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Lies, damned lies: Tall claims of Indian advertising

by Lakshmi Chaudhry  Nov 27, 2012 15:47 IST

#Advertising   #ThisIndianLife  

"It's all lies. Nothing happens if you use it," burst out my octogenarian mother, provoked by a shampoo commercial promising to turn your tresses soft, silken, and strong. I was torn between amusement and pity. Who believes the tall claims made by advertising execs in this day and age?

Certainly not my four year old who has already been informed — to fob off potential requests for crap toys and candy — that all ads are lies designed to get some sad sack to spend her precious money. And it's worked. Each time, Karisma Kapoor touts that anti-aging cream on TV, Mallika promptly declares on cue, "How silly. No cream can make you look nice."

A bitter truth that the rest of us girls have taken a lifetime to learn, after spending thousands of rupees on body lotions that leave your skin dry, creams that don't whiten, hair loss shampoos that don't work, diet supplements that leave your waist undiminished. Beauty products are the worst offenders the world over in the lies-in-advertising business, but in India, they have close competition from children's 'health' drinks.

A screen-grab of a Complan ad from YouTube. Image used for representational purpose only.

Boost claims to provide "three times more stamina than sadharan chocolate drink”. Complan Memory claims to contain "memory chargers" to ensure that your kid is a better ratta-baaz than the next. Horlicks will make your laadla "taller, stronger, sharper". And hey, don't bother with that glass of milk if it doesn't contain Bournvita to ensure the right level of calcium absorption. Pediasure, “helps in a child’s growth and development”.

Each of these claims is "misleading and deceptive," according to Food Safety and Standards Authority of India (FSSAI) which plans to prosecute Heinz India, GlaxoSmithKline, AbbottIndia and other mega-companies in 19 such cases of false advertising.

There's plenty of bad news for adults as well. No, Special K will not make you skinny, those Nutrichoice biscuits may not be a healthy snack, and multigrain Maggi is likely no more nutritious than the ordinary kind.

Before we get too excited at the prospect of overdue justice, we should know that the Food Safety and Standards Act 2006 doesn't impose much more than a paltry Rs 10 lakh fine. A reason perhaps why FSSAI is baying for real blood. Earlier this year, FSSAI director Asim Choudhary told Indian Express that it was time to hit these companies where it really hurts: "Similarly these companies must not not be allowed to telecast such advertisements by the Information and Broadcasting Ministry and there should also be a ban on their advertising on social networking sites so that in course of time these misleading advertisements will be monitored at more than one level."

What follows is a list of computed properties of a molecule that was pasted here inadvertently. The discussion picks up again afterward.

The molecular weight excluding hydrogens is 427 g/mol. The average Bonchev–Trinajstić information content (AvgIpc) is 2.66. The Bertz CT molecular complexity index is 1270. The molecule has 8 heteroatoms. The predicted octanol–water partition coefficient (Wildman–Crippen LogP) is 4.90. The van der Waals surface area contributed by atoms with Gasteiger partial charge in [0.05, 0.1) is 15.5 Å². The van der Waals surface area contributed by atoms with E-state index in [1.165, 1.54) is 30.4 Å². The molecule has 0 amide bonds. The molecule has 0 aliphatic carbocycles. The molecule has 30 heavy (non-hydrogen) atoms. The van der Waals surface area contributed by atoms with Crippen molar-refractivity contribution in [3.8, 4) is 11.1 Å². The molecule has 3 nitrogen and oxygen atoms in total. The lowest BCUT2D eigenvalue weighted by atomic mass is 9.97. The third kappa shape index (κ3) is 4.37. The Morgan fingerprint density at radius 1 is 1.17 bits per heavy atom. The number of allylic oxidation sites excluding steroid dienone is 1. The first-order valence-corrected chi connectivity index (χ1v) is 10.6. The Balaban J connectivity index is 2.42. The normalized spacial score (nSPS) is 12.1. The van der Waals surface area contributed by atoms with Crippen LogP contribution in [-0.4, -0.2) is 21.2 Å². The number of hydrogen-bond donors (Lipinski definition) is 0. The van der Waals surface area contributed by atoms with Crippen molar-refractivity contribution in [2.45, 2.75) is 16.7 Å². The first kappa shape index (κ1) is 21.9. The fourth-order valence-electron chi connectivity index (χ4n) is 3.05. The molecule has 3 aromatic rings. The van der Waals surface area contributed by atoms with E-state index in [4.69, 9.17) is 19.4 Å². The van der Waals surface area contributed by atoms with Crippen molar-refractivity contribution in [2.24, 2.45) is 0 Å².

An alternative strategy is to go after the other great beneficiary of false advertising: celebrities. Actors have made a fortune endorsing false claims made by a wide range of products, lending their brands to campaigns that actively deceive consumers. Investors in the Susi Emu Farms were furious with brand ambassadors Sarath Kumar and Sathyaraj. According to Times of India, "The duo had appeared in TV advertisements for Susi Emu Farms, calling it one of the most lucrative business ventures while district collectors were sending out advisories cautioning people against investing in such schemes."

Earlier this year, Bollywood actors Govinda and Jackie Shroff were booked by the Food and Drug administration in a false claims case against a herbal oil endorsed by them. But why stop at them? But don't hold your breath waiting for the government to crack down on SRK, John Abraham, Priyanka Chopra and Deepika Padukone for endorsing fairness products that often contain chemicals like hydroquinone and mercury that cause hyper-pigmentation with extended use.

A few punitive cases, however, will do little to dent the constant onslaught of marketing in our consumerist world where everyone is always trying to sell us something. But here's the problem with advertising: false claims are just the tip of the iceberg. A recent study conclusively connected fast food advertising with child obesity rates in North America, while another study found that television viewing was inversely related to intake of fruit and vegetables, and positively related to intake of candy and fast food in American children.

Now, I can go blue in the face telling Mallika all about TV ads that lie, but what about those dreadful chocolate biscuits? The totally crap, sugar laden stuff that doesn't pretend to be healthy and tastes so, so good. Now what are we going to do about that?